SXSW: Day 1 Recap

SXSW kicks off with an impressive set of speakers

SXSW’s first day had some great content. As a reporter for MediaCat, I’ve had the pleasure of covering various events, ranging from small local events organised by agencies and industry associations to big global ones such as Cannes Lions and The Great Escape Festival, but I’ve never covered SXSW so I did not know what to expect.

At first glance the conference schedule is overwhelming. SXSW covers a massive range of topics — cannabis, psychedelics, civic engagement, media, entertainment, music, film, technology, advertising and marketing to name a few. So the schedule is packed with exciting speakers and content. On top of that, ‘Magic March‘ as Hugh Forrest, SXSW Co-President and Chief Programming Officer, calls it, transforms the city into a playfield for brands.

Delivering welcoming remarks, Forrest emphasised the comprehensiveness of the festival’s content, urging participants to consume as much content as they can in areas that they’re unfamiliar with. He also talked about the importance of forming new relationships and being kind to fellow participants, adding that this year international attendees constitute 30% of SXSW participants (up from 25% last year).

The first day’s opening speaker was Simran Jeet Singh, the Executive Director of the Religion & Society Program at the Aspen Institute and the author of The Light We Give: How Sikh Wisdom Can Transform Your Life. Singh delivered an emotional keynote speech on the difficulties of growing up in Texas and how he developed a new perspective to deal with the outrage of encountering racism on a daily basis, stressing the prominence of focusing on the good in the world instead of the hate. Singh’s remarks heavily resonated with the audience and he received a standing ovation.

One of the day’s busiest sessions was OpenAI Co-founder and President Greg Brockman’s conversation with Dot Dot Dot Media’s Laurie Segall. Brockman talked about how the founders of OpenAI came together to develop a ‘machine‘ to help people solve ‘unsolvable problems‘ and how they soon came to the conclusion that the amount of funding they needed to raise could not be achieved through the non-profit model. Describing himself as an ‘optimistic realist,‘ Brockman has genuine faith that generative AI will be used to amplify ‘every aspect of life‘ and will become the new frontier for most areas, especially content creation. Although, when asked about what OpenAI is doing to hinder potential harms or ensure generative AI is being developed in an ethically responsible way, Brockman gave pretty vague answers, like ‘everything is on the table.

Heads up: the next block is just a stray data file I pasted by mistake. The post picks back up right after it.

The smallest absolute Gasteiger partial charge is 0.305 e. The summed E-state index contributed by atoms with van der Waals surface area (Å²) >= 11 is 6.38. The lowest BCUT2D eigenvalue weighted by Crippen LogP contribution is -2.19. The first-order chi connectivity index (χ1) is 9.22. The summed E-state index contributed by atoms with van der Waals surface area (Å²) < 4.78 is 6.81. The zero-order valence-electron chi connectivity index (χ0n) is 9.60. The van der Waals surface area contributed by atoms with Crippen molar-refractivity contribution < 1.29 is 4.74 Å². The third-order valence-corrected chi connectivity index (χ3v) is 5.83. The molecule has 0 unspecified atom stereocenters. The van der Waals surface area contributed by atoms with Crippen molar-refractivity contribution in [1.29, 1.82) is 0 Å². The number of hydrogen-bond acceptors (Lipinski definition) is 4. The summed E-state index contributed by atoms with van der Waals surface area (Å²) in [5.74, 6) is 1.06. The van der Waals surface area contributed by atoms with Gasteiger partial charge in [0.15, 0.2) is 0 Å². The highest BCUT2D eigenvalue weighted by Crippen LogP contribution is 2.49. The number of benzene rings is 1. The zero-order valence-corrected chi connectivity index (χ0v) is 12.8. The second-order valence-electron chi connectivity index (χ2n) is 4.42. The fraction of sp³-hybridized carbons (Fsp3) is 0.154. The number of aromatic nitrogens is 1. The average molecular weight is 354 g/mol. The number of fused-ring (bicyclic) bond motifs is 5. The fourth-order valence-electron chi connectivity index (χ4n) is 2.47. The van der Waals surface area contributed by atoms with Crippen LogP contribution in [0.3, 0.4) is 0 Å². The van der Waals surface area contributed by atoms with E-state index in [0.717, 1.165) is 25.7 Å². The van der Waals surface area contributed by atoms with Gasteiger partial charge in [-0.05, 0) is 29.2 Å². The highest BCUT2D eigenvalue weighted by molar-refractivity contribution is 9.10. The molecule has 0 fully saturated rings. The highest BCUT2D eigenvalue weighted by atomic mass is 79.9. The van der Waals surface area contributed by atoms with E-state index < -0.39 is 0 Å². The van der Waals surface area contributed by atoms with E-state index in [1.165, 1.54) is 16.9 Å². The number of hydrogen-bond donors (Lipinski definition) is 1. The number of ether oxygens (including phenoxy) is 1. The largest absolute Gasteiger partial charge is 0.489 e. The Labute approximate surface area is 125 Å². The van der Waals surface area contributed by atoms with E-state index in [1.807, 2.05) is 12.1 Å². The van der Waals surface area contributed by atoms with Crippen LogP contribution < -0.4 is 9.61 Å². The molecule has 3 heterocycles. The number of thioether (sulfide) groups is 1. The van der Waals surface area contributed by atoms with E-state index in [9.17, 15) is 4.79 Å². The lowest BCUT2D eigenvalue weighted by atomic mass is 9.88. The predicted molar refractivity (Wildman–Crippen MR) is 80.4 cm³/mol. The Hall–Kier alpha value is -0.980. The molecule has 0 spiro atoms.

I walked away from the session feeling like OpenAI thinks deeply about issues such as misinformation, automation and compensation for creative work used for training purposes, but I also had the feeling that they were unwilling to take considerable action.  

Another notable session of the day was Cory Doctorow and Rebecca Giblin’s conversation on their recent book Chokepoint Capitalism. Doctorow and Giblin talked about how the monopolies in the creative industries such as music, streaming and publishing are hurting creatives. The entire music recording and music publishing industry is governed by three labels; Google dominates search and two ad-tech companies control the majority of the digital advertising market.

Doctorow and Giblin said that the structural problems that the monopolies cause increase productivity on the one hand but decrease wages for everyone except for the C-suite and the investor class. Quite cynical about its possible benefits, Doctorow sees AI as another way of shifting income from workers to shareholders. While the situation might seem dire, Giblin and Doctorow are hopeful that things can change. In the book, Doctorow and Giblin propose several structural changes to help the creative labour markets, such as transparency rights or use it or lose it rights.

Featured image: SXSW / Day 1

Nazli Selin Ozkan, Head of Content & Partnerships at MediaCat Magazine

Selin is Business Editor at MediaCat Magazine. After graduating from Duke University with a degree on political science, she started working at the content department at Kapital Media, working on events such as Brand Week Istanbul and Digital Age Tech Summit. She took on the role of Business Development Manager at Kapital Media, working on Kapital Media's several products, such as MediaCat Magazine, Polaris Awards, Brand Week Istanbul and Digital Age Tech Summit. She regularly contributes to MediaCat Magazine, covering media and tech.

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